Activist seeks, granted permission to consider placement of 'in God we trust' plaque in Elk Grove City Hall

Gary Puryear, Sacramento. |

August 10, 2018 |

At the request of a public speaker, the Elk Grove City Council agreed to consider the placement of a plaque saying "In God We Trust" in the city council chambers. The request was made at the Wednesday, August 8 special city council meeting.

The request came during public comment by Gary Puryear who appeared on behalf of In his appeal, Puryear asked the city council to consider placement of an "In God we trust" plaque in the council chambers.

"Our mission is to promote patriotism by encouraging official to vote yes to legally display our congressionally approve national motto in God we trust in every city, county chamber, state capitol in America," Puryear said. "Will you vote yes to display our national motto?"

According to information on their website, the organization started in 2001. At that time a founder of the group, Jacquie Sullivan was offended when she heard a news report on a Christian radio station about protesters objecting to the use of the term on public buildings.

To counteract the protesters, Sullivan decided she would start a movement to have the term placed in every government building. Sullivan, who is a current member of the Bakersfield, California City Council and Kern County Republican Central Committee, earned her first victory that same year when Bakersfield became the first city in recent years to place the motto in city hall.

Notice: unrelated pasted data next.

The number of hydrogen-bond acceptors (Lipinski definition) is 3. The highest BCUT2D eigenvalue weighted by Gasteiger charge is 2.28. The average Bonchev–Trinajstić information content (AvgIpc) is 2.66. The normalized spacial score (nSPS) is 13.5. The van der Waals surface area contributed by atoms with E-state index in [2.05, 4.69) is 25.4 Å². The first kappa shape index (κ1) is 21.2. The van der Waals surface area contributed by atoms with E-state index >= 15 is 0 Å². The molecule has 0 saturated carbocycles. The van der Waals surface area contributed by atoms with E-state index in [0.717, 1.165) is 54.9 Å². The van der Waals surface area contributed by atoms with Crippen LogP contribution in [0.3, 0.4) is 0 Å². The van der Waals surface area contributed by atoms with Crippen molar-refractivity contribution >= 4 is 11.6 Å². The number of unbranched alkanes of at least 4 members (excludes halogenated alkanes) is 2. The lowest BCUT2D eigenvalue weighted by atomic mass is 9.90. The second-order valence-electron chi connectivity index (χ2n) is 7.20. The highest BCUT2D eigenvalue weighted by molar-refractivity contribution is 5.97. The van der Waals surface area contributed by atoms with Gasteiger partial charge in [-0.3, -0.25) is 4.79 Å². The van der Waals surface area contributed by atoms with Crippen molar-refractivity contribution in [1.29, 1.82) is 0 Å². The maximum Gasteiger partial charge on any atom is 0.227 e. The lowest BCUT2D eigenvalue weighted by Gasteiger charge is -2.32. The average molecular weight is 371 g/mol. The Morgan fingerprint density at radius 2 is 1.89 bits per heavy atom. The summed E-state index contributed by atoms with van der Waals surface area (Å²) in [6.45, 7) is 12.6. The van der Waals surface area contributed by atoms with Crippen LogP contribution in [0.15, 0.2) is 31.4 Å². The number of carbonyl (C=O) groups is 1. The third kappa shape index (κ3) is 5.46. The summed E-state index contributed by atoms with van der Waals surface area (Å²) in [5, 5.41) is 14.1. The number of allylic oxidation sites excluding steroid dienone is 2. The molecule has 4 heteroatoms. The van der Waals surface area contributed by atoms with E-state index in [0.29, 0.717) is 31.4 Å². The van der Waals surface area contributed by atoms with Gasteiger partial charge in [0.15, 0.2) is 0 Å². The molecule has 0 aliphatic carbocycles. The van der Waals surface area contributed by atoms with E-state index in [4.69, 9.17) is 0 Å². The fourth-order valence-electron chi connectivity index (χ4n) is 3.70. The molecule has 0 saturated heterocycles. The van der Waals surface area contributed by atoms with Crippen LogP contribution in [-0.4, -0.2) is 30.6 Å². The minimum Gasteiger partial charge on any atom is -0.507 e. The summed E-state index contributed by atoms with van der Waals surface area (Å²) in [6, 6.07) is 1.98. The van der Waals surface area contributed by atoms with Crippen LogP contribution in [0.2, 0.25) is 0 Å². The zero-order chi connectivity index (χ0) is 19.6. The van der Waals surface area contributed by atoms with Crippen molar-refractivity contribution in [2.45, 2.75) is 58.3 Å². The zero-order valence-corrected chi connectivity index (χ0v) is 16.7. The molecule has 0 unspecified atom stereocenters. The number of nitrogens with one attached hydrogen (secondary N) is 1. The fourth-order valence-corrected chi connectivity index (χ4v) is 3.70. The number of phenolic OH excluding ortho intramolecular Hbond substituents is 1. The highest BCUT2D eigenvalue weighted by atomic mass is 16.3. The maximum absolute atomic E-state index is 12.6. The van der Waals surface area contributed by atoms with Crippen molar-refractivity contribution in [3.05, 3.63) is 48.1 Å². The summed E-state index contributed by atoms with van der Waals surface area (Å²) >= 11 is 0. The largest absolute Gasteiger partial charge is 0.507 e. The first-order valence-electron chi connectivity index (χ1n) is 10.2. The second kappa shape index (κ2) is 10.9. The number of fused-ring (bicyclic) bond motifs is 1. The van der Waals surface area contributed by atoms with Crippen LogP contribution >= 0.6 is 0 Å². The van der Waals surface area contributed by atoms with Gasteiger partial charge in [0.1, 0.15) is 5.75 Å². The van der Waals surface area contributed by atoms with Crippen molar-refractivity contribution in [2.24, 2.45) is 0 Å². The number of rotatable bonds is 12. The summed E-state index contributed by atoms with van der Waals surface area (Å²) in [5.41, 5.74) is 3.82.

"This is an invitation to join the growing list of city and counties across American by promoting patriotism by voting yes to proudly and prominently display our national motto "in God we trust" in the chambers where the peoples business is conducted," Puryear stated.

Puryear also claimed that there are no government buildings in Sacramento County currently displaying the term and Elk Grove could become the first. He also said, "We urge you to place this issue on your next meeting agenda."

Following the comments, Council Member Steve Detrick asked city attorney Jonathan Hobbs about the legality of placing a plaque in the council chambers. Hobbs said he would research the matter noting "it is probably constitutional" and although other government entities have displayed the term, that does not necessarily mean it is legal, and it may not have yet faced a constitutional challenge. 

Later in the meeting, just before adjournment, Detrick ask for and received consensus from his fellow council members to place the matter on a future agenda. Hobbs said the earliest it could appear on a city council agenda would be the September 12, 2018 meeting. 

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